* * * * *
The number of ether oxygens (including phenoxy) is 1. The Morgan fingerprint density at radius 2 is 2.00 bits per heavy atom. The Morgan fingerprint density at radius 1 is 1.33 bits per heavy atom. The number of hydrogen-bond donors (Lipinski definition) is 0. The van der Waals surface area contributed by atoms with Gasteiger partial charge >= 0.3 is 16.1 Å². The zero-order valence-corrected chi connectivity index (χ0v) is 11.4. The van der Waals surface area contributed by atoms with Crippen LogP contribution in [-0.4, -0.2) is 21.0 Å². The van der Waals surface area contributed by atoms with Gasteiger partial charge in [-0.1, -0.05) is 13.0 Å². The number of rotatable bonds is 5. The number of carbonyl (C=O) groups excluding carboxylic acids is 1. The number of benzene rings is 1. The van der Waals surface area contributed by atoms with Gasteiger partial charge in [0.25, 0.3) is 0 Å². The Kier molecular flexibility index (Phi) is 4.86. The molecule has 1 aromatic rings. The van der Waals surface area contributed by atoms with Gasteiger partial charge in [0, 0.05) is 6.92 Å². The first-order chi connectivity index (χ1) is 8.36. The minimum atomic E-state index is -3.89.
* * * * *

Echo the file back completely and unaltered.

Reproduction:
The number of ether oxygens (including phenoxy) is 1. The Morgan fingerprint density at radius 2 is 2.00 bits per heavy atom. The Morgan fingerprint density at radius 1 is 1.33 bits per heavy atom. The number of hydrogen-bond donors (Lipinski definition) is 0. The van der Waals surface area contributed by atoms with Gasteiger partial charge >= 0.3 is 16.1 Å². The zero-order valence-corrected chi connectivity index (χ0v) is 11.4. The van der Waals surface area contributed by atoms with Crippen LogP contribution in [-0.4, -0.2) is 21.0 Å². The van der Waals surface area contributed by atoms with Gasteiger partial charge in [-0.1, -0.05) is 13.0 Å². The number of rotatable bonds is 5. The number of carbonyl (C=O) groups excluding carboxylic acids is 1. The number of benzene rings is 1. The van der Waals surface area contributed by atoms with Gasteiger partial charge in [0.25, 0.3) is 0 Å². The Kier molecular flexibility index (Phi) is 4.86. The molecule has 1 aromatic rings. The van der Waals surface area contributed by atoms with Gasteiger partial charge in [0, 0.05) is 6.92 Å². The first-order chi connectivity index (χ1) is 8.36. The minimum atomic E-state index is -3.89.